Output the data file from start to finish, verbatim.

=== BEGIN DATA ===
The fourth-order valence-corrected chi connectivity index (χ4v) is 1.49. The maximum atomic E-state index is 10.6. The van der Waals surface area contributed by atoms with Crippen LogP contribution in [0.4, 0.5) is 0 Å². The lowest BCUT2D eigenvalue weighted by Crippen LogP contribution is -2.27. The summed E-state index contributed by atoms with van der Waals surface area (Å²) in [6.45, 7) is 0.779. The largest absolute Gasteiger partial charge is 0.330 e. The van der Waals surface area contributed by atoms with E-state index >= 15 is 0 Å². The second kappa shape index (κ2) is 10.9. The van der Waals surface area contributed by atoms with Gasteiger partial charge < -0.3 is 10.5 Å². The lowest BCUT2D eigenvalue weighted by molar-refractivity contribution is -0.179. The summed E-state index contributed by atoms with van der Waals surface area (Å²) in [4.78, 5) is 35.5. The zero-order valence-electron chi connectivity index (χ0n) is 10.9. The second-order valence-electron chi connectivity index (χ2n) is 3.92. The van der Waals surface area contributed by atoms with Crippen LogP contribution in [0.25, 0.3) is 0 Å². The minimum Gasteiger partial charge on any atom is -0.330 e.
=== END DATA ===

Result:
The fourth-order valence-corrected chi connectivity index (χ4v) is 1.49. The maximum atomic E-state index is 10.6. The van der Waals surface area contributed by atoms with Crippen LogP contribution in [0.4, 0.5) is 0 Å². The lowest BCUT2D eigenvalue weighted by Crippen LogP contribution is -2.27. The summed E-state index contributed by atoms with van der Waals surface area (Å²) in [6.45, 7) is 0.779. The largest absolute Gasteiger partial charge is 0.330 e. The van der Waals surface area contributed by atoms with E-state index >= 15 is 0 Å². The second kappa shape index (κ2) is 10.9. The van der Waals surface area contributed by atoms with Gasteiger partial charge < -0.3 is 10.5 Å². The lowest BCUT2D eigenvalue weighted by molar-refractivity contribution is -0.179. The summed E-state index contributed by atoms with van der Waals surface area (Å²) in [4.78, 5) is 35.5. The zero-order valence-electron chi connectivity index (χ0n) is 10.9. The second-order valence-electron chi connectivity index (χ2n) is 3.92. The van der Waals surface area contributed by atoms with Crippen LogP contribution in [0.25, 0.3) is 0 Å². The minimum Gasteiger partial charge on any atom is -0.330 e.